Lukas Has It All--Except for Sleeping In


He’s already got the jet, the Rolls, the Rolex and the Armani suits. More trophies, more titles and more money than the Trumps, even reunited. So how come D. Wayne Lukas still sleeps only five hours a night?

Critics, and there are still plenty, say he needs the rest of the time to keep the wheels of his juggernaut turning. Lukas says otherwise.

“Because I don’t wake up every morning, look around and say, ‘What’s left?’ Because other people have to find things to replenish themselves,” he said. “It happens to me every day.”


Waking and winning or waking and preparing to win; it seems sometimes that he would have a problem drawing the line between the points on the map or the days on a calender.

This particular Thursday began with a 4 a.m. arrival at California’s Del Mar race track, where Lukas surveyed his well-manicured grounds and a better-manicured stable of horses. It will end sometime around 10:30 p.m. in Oklahoma, where he will look at a host of pricey yearlings with any eye toward deciding which horse gets plugged into which division of the Team Lukas operation.

Friday, the road show shifts to Chicago. There, he will personally administer the finishing touches on Steinlen, the defending champion and current favorite to win the Arlington Million on Sunday, which, coincidentally, is Lukas’ 55th birthday. The gift, it seems, is already wrapped.

By now, anyone with a passing interest in thoroughbred racing could draw the broad outlines of Lukas’ career, or be asked to draw a flow chart for the sport and turn back a reasonably accurate one by always pencilling in Lukas’ name at the top.

If he is not the most beloved trainer in the world, he is, without argument, the winningest by every measure. In fact, it is precisely because of his success that people who follow the racket know what a flow chart is. But when he arrived on the thoroughbred scene 11 years ago, Lukas inspired little more than ridicule.

A former basketball coach, he brought organization and an obsessive-compulsive personality into a world of gypsy crones and world-renowned savants. Lukas didn’t arrive at a track so much as beautify it; he had assistants rake the gravel and attach planters outside his barn. He favored expensive cowboy boots and flashed even more-expensive jewelry, whereas the already-monied deans of the profession still walked around in the zippered models, hands stuck deep in their pockets so as not to encourage any more thievery than was necessary.

Everyone else was waiting for luck or money or magic to deliver just one good piece of horseflesh stretched over the right configuration; Lukas was collecting as much as he could beg, borrow or steal. Everyone else wanted one horse who could win everywhere; Lukas wanted a hundred, some of whom were bound to win somewhere.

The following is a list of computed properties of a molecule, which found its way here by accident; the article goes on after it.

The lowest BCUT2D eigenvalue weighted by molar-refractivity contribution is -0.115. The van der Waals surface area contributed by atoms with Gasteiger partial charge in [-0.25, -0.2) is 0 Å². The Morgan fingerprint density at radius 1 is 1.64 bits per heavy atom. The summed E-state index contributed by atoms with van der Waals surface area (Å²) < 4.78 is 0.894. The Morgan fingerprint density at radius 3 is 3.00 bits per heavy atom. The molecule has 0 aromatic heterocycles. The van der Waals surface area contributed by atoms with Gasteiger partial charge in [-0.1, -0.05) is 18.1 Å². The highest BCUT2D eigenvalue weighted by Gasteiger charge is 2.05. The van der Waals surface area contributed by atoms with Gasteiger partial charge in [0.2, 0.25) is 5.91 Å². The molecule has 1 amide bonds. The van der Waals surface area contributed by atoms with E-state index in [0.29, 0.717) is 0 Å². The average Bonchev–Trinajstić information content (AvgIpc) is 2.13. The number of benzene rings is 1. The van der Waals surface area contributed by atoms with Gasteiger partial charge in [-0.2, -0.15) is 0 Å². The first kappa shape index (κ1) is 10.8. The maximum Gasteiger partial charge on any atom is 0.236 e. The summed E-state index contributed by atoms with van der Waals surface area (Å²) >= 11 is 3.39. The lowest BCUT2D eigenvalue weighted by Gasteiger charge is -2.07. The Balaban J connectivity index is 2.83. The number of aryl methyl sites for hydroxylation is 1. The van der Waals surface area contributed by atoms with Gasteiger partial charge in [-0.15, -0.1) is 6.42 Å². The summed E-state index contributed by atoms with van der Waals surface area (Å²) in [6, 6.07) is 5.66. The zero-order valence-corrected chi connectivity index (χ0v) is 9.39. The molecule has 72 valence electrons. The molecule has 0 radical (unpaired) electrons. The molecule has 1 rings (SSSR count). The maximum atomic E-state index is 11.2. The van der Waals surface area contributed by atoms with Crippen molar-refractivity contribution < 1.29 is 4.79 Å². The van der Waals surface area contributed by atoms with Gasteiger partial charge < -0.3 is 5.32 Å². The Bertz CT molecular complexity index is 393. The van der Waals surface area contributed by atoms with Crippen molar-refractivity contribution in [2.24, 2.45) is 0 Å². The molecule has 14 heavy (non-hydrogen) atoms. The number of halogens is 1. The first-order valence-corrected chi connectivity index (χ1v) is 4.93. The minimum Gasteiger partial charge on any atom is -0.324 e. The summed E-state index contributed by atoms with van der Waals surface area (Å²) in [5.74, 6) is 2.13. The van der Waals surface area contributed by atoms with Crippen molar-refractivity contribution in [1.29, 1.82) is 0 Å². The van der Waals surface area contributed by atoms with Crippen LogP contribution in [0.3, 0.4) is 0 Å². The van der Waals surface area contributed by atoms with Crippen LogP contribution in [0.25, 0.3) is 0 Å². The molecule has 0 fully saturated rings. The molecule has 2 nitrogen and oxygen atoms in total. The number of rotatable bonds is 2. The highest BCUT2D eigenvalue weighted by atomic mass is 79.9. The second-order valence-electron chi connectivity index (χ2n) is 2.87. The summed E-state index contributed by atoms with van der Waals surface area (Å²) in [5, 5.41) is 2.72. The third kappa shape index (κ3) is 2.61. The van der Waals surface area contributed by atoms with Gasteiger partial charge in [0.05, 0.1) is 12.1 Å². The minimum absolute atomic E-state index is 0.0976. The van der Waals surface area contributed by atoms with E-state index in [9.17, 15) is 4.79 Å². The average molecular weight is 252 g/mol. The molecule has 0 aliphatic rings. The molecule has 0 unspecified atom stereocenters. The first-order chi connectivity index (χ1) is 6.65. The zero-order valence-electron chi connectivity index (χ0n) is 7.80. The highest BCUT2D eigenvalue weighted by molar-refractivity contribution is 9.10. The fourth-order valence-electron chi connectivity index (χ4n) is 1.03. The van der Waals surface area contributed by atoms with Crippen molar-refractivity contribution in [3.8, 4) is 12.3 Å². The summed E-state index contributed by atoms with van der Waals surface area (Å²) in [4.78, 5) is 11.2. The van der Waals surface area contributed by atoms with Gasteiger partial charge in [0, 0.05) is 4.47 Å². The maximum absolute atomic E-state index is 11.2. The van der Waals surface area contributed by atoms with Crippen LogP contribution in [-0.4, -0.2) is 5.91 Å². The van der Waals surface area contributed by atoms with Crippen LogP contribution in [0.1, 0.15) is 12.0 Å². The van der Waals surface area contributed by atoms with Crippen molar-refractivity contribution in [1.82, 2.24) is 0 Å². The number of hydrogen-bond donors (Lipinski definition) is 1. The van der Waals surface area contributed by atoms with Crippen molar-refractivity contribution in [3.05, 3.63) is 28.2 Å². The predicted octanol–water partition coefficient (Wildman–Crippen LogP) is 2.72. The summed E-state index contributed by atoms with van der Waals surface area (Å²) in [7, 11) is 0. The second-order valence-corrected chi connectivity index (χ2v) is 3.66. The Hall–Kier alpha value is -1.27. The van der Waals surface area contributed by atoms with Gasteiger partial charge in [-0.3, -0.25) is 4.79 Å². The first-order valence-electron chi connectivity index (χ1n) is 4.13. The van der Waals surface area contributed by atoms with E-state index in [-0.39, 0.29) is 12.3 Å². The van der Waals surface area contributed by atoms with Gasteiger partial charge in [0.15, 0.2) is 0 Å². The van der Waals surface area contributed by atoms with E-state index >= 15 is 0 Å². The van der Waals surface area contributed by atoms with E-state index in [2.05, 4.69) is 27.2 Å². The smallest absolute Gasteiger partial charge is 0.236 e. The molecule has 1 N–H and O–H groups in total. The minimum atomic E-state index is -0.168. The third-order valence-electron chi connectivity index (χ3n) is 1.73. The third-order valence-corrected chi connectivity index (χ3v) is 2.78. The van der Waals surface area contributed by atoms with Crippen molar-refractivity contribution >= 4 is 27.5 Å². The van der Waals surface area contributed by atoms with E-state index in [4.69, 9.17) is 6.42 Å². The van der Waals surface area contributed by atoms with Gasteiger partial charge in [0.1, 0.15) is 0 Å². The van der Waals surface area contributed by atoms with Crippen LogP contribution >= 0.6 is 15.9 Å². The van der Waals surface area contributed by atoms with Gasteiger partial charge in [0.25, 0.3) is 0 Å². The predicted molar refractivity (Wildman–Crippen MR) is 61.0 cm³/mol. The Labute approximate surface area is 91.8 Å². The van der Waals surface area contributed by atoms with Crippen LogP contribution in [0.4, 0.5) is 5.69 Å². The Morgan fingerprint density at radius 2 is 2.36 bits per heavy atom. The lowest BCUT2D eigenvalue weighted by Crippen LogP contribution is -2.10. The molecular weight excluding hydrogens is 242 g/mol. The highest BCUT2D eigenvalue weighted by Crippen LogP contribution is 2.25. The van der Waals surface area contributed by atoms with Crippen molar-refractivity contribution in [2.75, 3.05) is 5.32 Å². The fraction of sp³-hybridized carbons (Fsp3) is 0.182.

Everyone else was building a career; D. Wayne Lukas, even then, was building an empire. What made it so hard to swallow is that he turned out to be so right so fast.

Lukas won the Preakness after just two years and his first Eclipse Award as the nation’s leading trainer four years after that. And even if the speed with which he achieved success was just impressive, the size of his successes were unprecedented.

In 1984, Lukas broke Charlie Whittingham’s earnings record, then nearly doubled it the following year and has bettered his own record every year since. In 1985, he won a record 70 stakes. In 1986, he became the first trainer ever to collect more in purse earnings than the nation’s leading jockey. In 1987, he saddled a staggering 1,700 horses and won 92 stakes and some of his colleagues continued to whisper behind his back that he would win twice as many races “if he were any good.”

That determination, Lukas said, depends on your definition.

“Anybody who’s still criticizing our program is looking pretty silly by now,” Lukas said matter-of-factly. “The bottom line is to win, make money and develop champions. Those are the things that are supposed to be done in this game and we’ve accomplished all those.

“What some of the old-timers took 50 or 60 years to accomplish, we’ve done in 10. And so the criticism,” he added, “is less and less. ... You can hammer somebody only so long.”

Indeed. Handicappers likely would bet his name more if they didn’t see it so often, and so often on different horse’s lines in the same race. As of two weeks ago, Lukas had saddled 827 horses this year and won in the neighborhood of $10 million. His closest pursuers had 578 and $3.6 million, respectively, and the disparity only promises to grow.

He has been hammering the competition so mercilessly for so long now that most of the rest of the racing world wishes he would take up golf, take a few days vacation, stay out late going to a movie, sleep in once in a while, just kind of ... chill out.

It won’t happen anytime soon.

“Every day is a vacation for me. If I lose, it’s still a good day, just not as much fun. ... I like the finer things in life, but I don’t need them to keep score,” Lukas concluded, “and I don’t feel like I have to apologize for any of it.

“I don’t think God looked down one day and said, ‘Give this Wisconsin boy all the runners in the world.’ I earned them.”